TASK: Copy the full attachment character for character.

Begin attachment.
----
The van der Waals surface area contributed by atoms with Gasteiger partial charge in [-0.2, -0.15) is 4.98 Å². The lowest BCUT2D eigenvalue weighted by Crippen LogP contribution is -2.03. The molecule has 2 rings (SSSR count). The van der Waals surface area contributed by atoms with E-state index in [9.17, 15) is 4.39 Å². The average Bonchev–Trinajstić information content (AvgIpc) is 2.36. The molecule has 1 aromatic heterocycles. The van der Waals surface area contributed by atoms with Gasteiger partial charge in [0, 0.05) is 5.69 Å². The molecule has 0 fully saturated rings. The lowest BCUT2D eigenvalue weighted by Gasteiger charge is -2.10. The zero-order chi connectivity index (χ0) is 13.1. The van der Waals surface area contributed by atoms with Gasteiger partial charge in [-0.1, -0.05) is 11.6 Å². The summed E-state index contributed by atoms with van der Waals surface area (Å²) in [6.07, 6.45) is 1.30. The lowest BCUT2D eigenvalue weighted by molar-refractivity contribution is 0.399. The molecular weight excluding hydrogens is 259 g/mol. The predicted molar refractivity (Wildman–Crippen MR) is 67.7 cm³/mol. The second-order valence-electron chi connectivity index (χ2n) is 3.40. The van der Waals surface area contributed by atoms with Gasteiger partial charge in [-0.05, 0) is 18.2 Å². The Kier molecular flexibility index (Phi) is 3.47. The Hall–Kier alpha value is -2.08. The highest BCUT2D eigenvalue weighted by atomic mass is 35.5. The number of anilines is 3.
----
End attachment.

The van der Waals surface area contributed by atoms with Gasteiger partial charge in [-0.2, -0.15) is 4.98 Å². The lowest BCUT2D eigenvalue weighted by Crippen LogP contribution is -2.03. The molecule has 2 rings (SSSR count). The van der Waals surface area contributed by atoms with E-state index in [9.17, 15) is 4.39 Å². The average Bonchev–Trinajstić information content (AvgIpc) is 2.36. The molecule has 1 aromatic heterocycles. The van der Waals surface area contributed by atoms with Gasteiger partial charge in [0, 0.05) is 5.69 Å². The molecule has 0 fully saturated rings. The lowest BCUT2D eigenvalue weighted by Gasteiger charge is -2.10. The zero-order chi connectivity index (χ0) is 13.1. The van der Waals surface area contributed by atoms with Gasteiger partial charge in [-0.1, -0.05) is 11.6 Å². The summed E-state index contributed by atoms with van der Waals surface area (Å²) in [6.07, 6.45) is 1.30. The lowest BCUT2D eigenvalue weighted by molar-refractivity contribution is 0.399. The molecular weight excluding hydrogens is 259 g/mol. The predicted molar refractivity (Wildman–Crippen MR) is 67.7 cm³/mol. The second-order valence-electron chi connectivity index (χ2n) is 3.40. The van der Waals surface area contributed by atoms with Gasteiger partial charge in [-0.05, 0) is 18.2 Å². The Kier molecular flexibility index (Phi) is 3.47. The Hall–Kier alpha value is -2.08. The highest BCUT2D eigenvalue weighted by atomic mass is 35.5. The number of anilines is 3.